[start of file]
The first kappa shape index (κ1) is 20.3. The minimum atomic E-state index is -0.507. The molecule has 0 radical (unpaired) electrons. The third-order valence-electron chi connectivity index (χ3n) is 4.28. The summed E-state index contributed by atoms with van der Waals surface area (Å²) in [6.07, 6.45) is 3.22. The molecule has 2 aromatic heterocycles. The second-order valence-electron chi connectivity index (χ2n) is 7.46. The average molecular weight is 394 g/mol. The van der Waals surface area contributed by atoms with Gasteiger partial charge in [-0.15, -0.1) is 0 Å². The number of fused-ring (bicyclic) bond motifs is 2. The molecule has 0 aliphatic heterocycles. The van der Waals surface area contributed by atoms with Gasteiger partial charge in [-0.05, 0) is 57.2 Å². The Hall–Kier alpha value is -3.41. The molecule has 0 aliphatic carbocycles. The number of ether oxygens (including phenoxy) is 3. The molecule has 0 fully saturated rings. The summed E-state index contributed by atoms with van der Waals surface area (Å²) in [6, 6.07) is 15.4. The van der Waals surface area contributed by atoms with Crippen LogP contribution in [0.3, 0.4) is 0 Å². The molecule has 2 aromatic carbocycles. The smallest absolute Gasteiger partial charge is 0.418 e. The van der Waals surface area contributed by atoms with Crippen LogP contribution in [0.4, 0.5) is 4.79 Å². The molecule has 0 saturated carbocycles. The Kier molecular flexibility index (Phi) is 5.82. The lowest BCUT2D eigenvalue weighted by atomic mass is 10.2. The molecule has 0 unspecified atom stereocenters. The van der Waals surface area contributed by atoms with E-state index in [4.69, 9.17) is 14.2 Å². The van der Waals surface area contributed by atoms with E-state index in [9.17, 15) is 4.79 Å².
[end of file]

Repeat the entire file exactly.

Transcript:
The first kappa shape index (κ1) is 20.3. The minimum atomic E-state index is -0.507. The molecule has 0 radical (unpaired) electrons. The third-order valence-electron chi connectivity index (χ3n) is 4.28. The summed E-state index contributed by atoms with van der Waals surface area (Å²) in [6.07, 6.45) is 3.22. The molecule has 2 aromatic heterocycles. The second-order valence-electron chi connectivity index (χ2n) is 7.46. The average molecular weight is 394 g/mol. The van der Waals surface area contributed by atoms with Gasteiger partial charge in [-0.15, -0.1) is 0 Å². The number of fused-ring (bicyclic) bond motifs is 2. The molecule has 0 aliphatic heterocycles. The van der Waals surface area contributed by atoms with Gasteiger partial charge in [-0.05, 0) is 57.2 Å². The Hall–Kier alpha value is -3.41. The molecule has 0 aliphatic carbocycles. The number of ether oxygens (including phenoxy) is 3. The molecule has 0 fully saturated rings. The summed E-state index contributed by atoms with van der Waals surface area (Å²) in [6, 6.07) is 15.4. The van der Waals surface area contributed by atoms with Crippen LogP contribution in [0.3, 0.4) is 0 Å². The molecule has 2 aromatic carbocycles. The smallest absolute Gasteiger partial charge is 0.418 e. The van der Waals surface area contributed by atoms with Crippen LogP contribution in [0.4, 0.5) is 4.79 Å². The molecule has 0 saturated carbocycles. The Kier molecular flexibility index (Phi) is 5.82. The lowest BCUT2D eigenvalue weighted by atomic mass is 10.2. The molecule has 0 unspecified atom stereocenters. The van der Waals surface area contributed by atoms with E-state index in [4.69, 9.17) is 14.2 Å². The van der Waals surface area contributed by atoms with E-state index in [9.17, 15) is 4.79 Å².